Hello again, Lusites. Today, in honor of its release, this week’s anime review will be focused on the all new Castlevania series. Castlevania, for anyone who has spent the last few decades under a rock, is a video game series created by Konami in the days before all they created were pachinko machine games for mobile phones, dating back to 1988 in America on the NES. The series focuses on the rise of Dracula, who apparently is unkillable as each game sees him (and his castle) inevitably rise again. In February of this year, the streaming service Netflix announced plans to turn this popular and relatively successful series into an animated program, consisting of four episodes and set loosely around the events of Castlevania III, the last title on the Nintendo Entertainment System released in Japan in 1989. News of this was met with speculation, and some hope, from a generation jaded by such fantastic video game adaptations as the Super Mario Brothers and Double Dragon movies. Even outside of movies, Nintendo shows have not always had the strongest of showings in the animated universe, with Zelda and Mario each having their own outings that were met with an overwhelming sense of disappointment. Is this really what the games of our youth translate to outside of games? Could anything successfully be converted to animation from the Nintendo? Is there a future for adaptations of games, or are they doomed to be giant steaming piles of pixelated excrement in a flaming bag on the doorstep of people’s childhoods?
Once it was announced who would be working on the project, the feelings of hope and nervousness grew exponentially alongside each other. Adi Shankar, most well known for his “Bootleg Universe” short films, which take popular series and turns them on their heads in a darker sense more often than not, was set to head the project. This could be a very good or very bad thing, based on his previous work. Most notably, his short Dirty Laundry based in the Thomas Jane Punisher universe was quite great, but that is a work that lends itself to a dark tone quite well. His Power/Ranger short film was met with praise and hatred both, depending on who was asked. The biggest fear would be that Adi would decide to follow the current trend of Hollywood and making this adaptation nothing but dark and edgy nonsense with no story. Fortunately, Castlevania is a universe already steeped in many dark and edgy tones, So perhaps this would be the perfect project for Adi?
The series itself is only four episodes long, with the first episode being focused on the events that lead Dracula, or Vlad Tepes, To deem humanity no longer worth allowing to scurry along his city. Giving Dracula a reason to actually hate humanity, instead of just wanting to destroy or rule it for no reason, was a pretty smart decision, even if it was a bit cliche to paint the church as the enemy. In this case, not even the right church. If there is one thing people will probably not expect from a Castlevania series, it is to sympathize with Dracula, but there is definitely reason to his madness. After the introduction of Dracula, the rest of the cast is slowly introduced, with the focus being on Trevor Belmont, the last surviving member of the Belmont Clan, and ancestor of the original Vampire Killer, Simon Belmont. Another thing handled very well in the series is giving each of the characters the story will be focused on depth, fleshing them out in their own ways and making the viewer care about them beyond just seeing them kill vampires and monsters.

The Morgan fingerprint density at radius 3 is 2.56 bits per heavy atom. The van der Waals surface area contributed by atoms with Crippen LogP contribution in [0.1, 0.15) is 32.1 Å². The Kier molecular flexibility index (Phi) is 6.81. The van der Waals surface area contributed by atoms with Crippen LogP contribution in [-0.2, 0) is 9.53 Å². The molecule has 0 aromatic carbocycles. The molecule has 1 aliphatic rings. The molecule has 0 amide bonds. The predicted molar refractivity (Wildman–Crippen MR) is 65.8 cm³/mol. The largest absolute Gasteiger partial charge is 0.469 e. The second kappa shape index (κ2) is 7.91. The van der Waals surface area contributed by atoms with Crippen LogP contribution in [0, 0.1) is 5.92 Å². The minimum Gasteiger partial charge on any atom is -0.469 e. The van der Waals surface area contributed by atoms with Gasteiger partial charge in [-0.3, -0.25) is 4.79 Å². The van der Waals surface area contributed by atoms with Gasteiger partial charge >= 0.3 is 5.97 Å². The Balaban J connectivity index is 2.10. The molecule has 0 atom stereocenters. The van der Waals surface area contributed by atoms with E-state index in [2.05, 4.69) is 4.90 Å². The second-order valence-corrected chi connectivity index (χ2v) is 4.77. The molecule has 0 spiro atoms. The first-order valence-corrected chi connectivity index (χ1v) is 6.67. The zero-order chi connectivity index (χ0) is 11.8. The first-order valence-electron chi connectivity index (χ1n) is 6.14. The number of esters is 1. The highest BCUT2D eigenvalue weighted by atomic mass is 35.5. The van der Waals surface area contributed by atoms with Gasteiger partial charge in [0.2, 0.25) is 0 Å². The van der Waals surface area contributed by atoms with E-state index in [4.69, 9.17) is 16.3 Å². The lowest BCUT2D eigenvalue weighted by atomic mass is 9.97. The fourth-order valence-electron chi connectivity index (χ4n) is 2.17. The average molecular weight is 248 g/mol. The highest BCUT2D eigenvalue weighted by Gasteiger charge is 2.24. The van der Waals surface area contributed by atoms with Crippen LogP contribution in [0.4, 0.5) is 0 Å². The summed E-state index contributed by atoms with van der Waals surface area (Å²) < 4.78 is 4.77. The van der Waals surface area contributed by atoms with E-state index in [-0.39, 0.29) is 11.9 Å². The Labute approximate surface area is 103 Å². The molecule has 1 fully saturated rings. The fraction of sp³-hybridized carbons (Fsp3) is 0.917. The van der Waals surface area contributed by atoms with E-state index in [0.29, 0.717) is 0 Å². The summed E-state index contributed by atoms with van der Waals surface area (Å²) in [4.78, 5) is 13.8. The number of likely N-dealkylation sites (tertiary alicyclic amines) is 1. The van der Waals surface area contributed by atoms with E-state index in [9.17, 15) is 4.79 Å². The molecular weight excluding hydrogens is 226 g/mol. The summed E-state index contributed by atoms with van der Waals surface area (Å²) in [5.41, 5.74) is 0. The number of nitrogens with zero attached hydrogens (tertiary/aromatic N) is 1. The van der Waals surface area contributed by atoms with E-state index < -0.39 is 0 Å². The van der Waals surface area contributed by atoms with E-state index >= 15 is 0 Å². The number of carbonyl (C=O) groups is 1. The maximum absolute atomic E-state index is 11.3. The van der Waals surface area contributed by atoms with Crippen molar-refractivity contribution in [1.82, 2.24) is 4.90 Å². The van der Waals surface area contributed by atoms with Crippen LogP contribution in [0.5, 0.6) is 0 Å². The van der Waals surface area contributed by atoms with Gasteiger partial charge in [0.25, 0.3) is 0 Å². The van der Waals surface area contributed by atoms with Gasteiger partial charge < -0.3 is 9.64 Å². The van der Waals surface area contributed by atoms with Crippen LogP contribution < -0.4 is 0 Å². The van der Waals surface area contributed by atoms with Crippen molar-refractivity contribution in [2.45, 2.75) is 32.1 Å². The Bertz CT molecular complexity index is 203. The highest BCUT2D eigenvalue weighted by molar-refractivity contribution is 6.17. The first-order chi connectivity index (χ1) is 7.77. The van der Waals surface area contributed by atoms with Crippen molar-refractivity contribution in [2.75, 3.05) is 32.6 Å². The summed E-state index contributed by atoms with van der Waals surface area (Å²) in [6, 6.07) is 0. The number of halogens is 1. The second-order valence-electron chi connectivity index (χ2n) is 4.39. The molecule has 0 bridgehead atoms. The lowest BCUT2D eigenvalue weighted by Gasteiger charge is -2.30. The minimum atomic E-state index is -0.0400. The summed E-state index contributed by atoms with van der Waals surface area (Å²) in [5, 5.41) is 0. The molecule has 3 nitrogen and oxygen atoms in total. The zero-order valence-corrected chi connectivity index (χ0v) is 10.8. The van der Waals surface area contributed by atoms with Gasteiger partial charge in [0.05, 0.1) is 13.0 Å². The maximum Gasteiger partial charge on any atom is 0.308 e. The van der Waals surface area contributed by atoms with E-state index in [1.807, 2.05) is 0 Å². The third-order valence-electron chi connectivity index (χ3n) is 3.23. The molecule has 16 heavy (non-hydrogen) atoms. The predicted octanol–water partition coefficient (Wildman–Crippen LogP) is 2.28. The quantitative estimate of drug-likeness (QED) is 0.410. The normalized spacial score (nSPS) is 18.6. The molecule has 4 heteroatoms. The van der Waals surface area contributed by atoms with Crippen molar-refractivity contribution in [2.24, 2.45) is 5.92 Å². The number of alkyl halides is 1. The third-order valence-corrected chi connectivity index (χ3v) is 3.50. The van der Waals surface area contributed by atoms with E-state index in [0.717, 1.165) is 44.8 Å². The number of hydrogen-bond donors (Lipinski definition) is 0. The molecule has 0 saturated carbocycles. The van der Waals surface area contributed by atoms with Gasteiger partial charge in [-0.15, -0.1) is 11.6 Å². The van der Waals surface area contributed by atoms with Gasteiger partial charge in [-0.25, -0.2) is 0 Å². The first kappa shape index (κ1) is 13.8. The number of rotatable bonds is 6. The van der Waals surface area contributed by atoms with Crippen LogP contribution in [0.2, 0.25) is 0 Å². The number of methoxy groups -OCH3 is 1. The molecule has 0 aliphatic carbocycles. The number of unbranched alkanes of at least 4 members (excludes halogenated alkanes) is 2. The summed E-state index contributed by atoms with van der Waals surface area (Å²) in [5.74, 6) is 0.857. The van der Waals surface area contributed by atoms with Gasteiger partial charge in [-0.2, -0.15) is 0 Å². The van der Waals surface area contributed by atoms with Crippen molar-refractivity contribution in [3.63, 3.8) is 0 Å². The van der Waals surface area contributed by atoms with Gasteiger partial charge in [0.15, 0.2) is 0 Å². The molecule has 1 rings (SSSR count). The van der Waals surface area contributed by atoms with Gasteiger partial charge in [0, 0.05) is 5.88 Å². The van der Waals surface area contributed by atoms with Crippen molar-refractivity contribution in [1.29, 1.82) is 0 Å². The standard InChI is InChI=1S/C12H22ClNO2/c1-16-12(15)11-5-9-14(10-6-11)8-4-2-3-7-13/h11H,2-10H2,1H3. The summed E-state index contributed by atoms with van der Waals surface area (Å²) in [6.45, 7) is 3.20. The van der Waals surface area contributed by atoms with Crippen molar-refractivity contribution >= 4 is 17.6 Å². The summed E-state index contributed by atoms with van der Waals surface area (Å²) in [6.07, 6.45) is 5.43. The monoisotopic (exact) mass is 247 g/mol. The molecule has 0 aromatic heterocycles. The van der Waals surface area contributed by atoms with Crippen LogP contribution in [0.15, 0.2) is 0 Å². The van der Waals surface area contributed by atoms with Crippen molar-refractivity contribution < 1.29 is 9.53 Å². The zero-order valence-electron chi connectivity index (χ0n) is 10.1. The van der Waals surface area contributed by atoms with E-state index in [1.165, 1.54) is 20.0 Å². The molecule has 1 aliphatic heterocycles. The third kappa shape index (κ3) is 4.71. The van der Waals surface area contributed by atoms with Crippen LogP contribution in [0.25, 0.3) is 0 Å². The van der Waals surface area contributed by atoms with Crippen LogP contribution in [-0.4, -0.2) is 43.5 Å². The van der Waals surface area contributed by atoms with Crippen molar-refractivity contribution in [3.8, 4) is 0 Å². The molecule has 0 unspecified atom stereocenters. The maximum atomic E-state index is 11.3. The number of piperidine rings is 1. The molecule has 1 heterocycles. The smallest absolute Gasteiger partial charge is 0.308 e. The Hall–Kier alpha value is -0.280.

The two most important aspects of an animated series doing well are the story and animation quality. Mediocre animation can be saved by a great story, and people will watch even dumb things if the effects are flashy enough. Some directors have made a career based solely around this. Surprisingly, Castlevania delivers in both story and animation quality. Shankar apparently has his own animation studio, Shankar Animation, so maybe he had a big part in making sure the animation was done well. The final stake to the heart that could possibly ruin the show would be poor voice acting, but luckily some pretty big names were reached to play the main characters. Voicing the lead of Trevor Belmont is Richard Armitage, probably most well known for his role as Thorin Oakenshield in the Hobbit movies. The rest of the cast shines just as bright, even the names that have a lot less work under their belts. All in all, the series as a whole is animated well, acted well, and the story is told pretty well. The biggest flaw the series has is that it is only four episodes long. Castlevania is definitely deserving of its place in the universe, and also deserving of the big shiny A graphic in this post.
There it is, dear readers. Yet another in a long string of anime reviews. This was to be the first week of the summer season, but as Castlevania had just been released and it is one of this writer’s favorite game series, it was deemed that this would be more important to cover. Which is all well and good, as it just means that the next post will have more episodes to cover. Look forward to seeing the shows chosen for the summer season, as well as watching this reviewer have a mild meltdown having built up three episodes (at least) of each show to review in the first post of the season. Are there any anime coming soon that you would like to see on the list? Have you seen Castlevania yet? Do you agree that Adi Shankar took a fat dump on Power Rangers with his little “dark universe” edge-fest? Please leave a comment voicing any suggestions, concerns, or requests. Until next time, dear readers, thank you for reading and keep on watching.